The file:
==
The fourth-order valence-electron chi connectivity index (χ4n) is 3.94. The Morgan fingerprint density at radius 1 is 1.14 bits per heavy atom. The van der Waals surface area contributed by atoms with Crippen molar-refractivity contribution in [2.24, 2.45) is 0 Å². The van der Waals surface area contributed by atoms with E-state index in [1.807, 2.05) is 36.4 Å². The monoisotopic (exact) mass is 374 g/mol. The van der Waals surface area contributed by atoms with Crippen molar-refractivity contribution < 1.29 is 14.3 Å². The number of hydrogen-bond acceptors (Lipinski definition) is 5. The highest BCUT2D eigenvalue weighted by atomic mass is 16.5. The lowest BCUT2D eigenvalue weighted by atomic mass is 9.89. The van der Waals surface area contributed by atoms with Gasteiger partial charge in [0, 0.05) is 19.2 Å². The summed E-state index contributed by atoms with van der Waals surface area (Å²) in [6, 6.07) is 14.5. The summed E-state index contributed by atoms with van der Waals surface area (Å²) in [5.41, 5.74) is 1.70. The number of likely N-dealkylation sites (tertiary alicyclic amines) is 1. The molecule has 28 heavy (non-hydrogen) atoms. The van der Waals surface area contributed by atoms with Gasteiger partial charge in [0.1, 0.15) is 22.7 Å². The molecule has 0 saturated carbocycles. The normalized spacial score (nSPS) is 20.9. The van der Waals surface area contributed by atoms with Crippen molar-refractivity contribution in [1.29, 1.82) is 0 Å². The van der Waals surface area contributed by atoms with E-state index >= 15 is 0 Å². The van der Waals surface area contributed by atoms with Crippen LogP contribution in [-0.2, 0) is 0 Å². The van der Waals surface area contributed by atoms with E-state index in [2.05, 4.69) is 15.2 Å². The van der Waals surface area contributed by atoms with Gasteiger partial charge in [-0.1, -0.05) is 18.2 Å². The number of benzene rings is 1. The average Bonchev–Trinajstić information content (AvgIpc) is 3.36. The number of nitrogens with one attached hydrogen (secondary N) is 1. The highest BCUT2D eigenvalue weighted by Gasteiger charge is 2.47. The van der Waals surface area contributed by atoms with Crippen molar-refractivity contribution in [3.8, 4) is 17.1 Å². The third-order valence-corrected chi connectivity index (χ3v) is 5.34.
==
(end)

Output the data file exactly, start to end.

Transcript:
The fourth-order valence-electron chi connectivity index (χ4n) is 3.94. The Morgan fingerprint density at radius 1 is 1.14 bits per heavy atom. The van der Waals surface area contributed by atoms with Crippen molar-refractivity contribution in [2.24, 2.45) is 0 Å². The van der Waals surface area contributed by atoms with E-state index in [1.807, 2.05) is 36.4 Å². The monoisotopic (exact) mass is 374 g/mol. The van der Waals surface area contributed by atoms with Crippen molar-refractivity contribution < 1.29 is 14.3 Å². The number of hydrogen-bond acceptors (Lipinski definition) is 5. The highest BCUT2D eigenvalue weighted by atomic mass is 16.5. The lowest BCUT2D eigenvalue weighted by atomic mass is 9.89. The van der Waals surface area contributed by atoms with Gasteiger partial charge in [0, 0.05) is 19.2 Å². The summed E-state index contributed by atoms with van der Waals surface area (Å²) in [6, 6.07) is 14.5. The summed E-state index contributed by atoms with van der Waals surface area (Å²) in [5.41, 5.74) is 1.70. The number of likely N-dealkylation sites (tertiary alicyclic amines) is 1. The molecule has 28 heavy (non-hydrogen) atoms. The van der Waals surface area contributed by atoms with Gasteiger partial charge in [0.1, 0.15) is 22.7 Å². The molecule has 0 saturated carbocycles. The normalized spacial score (nSPS) is 20.9. The van der Waals surface area contributed by atoms with Crippen molar-refractivity contribution in [1.29, 1.82) is 0 Å². The van der Waals surface area contributed by atoms with E-state index >= 15 is 0 Å². The van der Waals surface area contributed by atoms with Crippen LogP contribution in [-0.2, 0) is 0 Å². The van der Waals surface area contributed by atoms with E-state index in [2.05, 4.69) is 15.2 Å². The van der Waals surface area contributed by atoms with Gasteiger partial charge in [-0.1, -0.05) is 18.2 Å². The number of benzene rings is 1. The average Bonchev–Trinajstić information content (AvgIpc) is 3.36. The number of nitrogens with one attached hydrogen (secondary N) is 1. The highest BCUT2D eigenvalue weighted by Gasteiger charge is 2.47. The van der Waals surface area contributed by atoms with Crippen molar-refractivity contribution in [3.8, 4) is 17.1 Å². The third-order valence-corrected chi connectivity index (χ3v) is 5.34.